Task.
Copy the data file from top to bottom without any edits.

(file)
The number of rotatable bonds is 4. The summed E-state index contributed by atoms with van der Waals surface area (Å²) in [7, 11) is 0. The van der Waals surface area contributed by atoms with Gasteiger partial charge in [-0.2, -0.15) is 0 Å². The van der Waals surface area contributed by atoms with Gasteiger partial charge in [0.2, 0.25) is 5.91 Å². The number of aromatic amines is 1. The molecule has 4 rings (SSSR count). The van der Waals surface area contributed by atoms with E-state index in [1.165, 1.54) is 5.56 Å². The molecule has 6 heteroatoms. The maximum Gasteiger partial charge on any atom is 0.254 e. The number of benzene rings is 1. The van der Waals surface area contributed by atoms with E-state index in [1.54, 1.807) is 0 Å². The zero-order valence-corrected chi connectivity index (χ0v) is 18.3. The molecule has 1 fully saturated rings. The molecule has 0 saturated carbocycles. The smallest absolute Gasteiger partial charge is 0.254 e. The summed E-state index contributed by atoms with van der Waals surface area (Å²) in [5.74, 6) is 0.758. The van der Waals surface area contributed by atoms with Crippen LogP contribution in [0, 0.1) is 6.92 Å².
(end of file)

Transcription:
The number of rotatable bonds is 4. The summed E-state index contributed by atoms with van der Waals surface area (Å²) in [7, 11) is 0. The van der Waals surface area contributed by atoms with Gasteiger partial charge in [-0.2, -0.15) is 0 Å². The van der Waals surface area contributed by atoms with Gasteiger partial charge in [0.2, 0.25) is 5.91 Å². The number of aromatic amines is 1. The molecule has 4 rings (SSSR count). The van der Waals surface area contributed by atoms with E-state index in [1.165, 1.54) is 5.56 Å². The molecule has 6 heteroatoms. The maximum Gasteiger partial charge on any atom is 0.254 e. The number of benzene rings is 1. The van der Waals surface area contributed by atoms with E-state index in [1.54, 1.807) is 0 Å². The zero-order valence-corrected chi connectivity index (χ0v) is 18.3. The molecule has 1 fully saturated rings. The molecule has 0 saturated carbocycles. The smallest absolute Gasteiger partial charge is 0.254 e. The summed E-state index contributed by atoms with van der Waals surface area (Å²) in [5.74, 6) is 0.758. The van der Waals surface area contributed by atoms with Crippen LogP contribution in [0, 0.1) is 6.92 Å².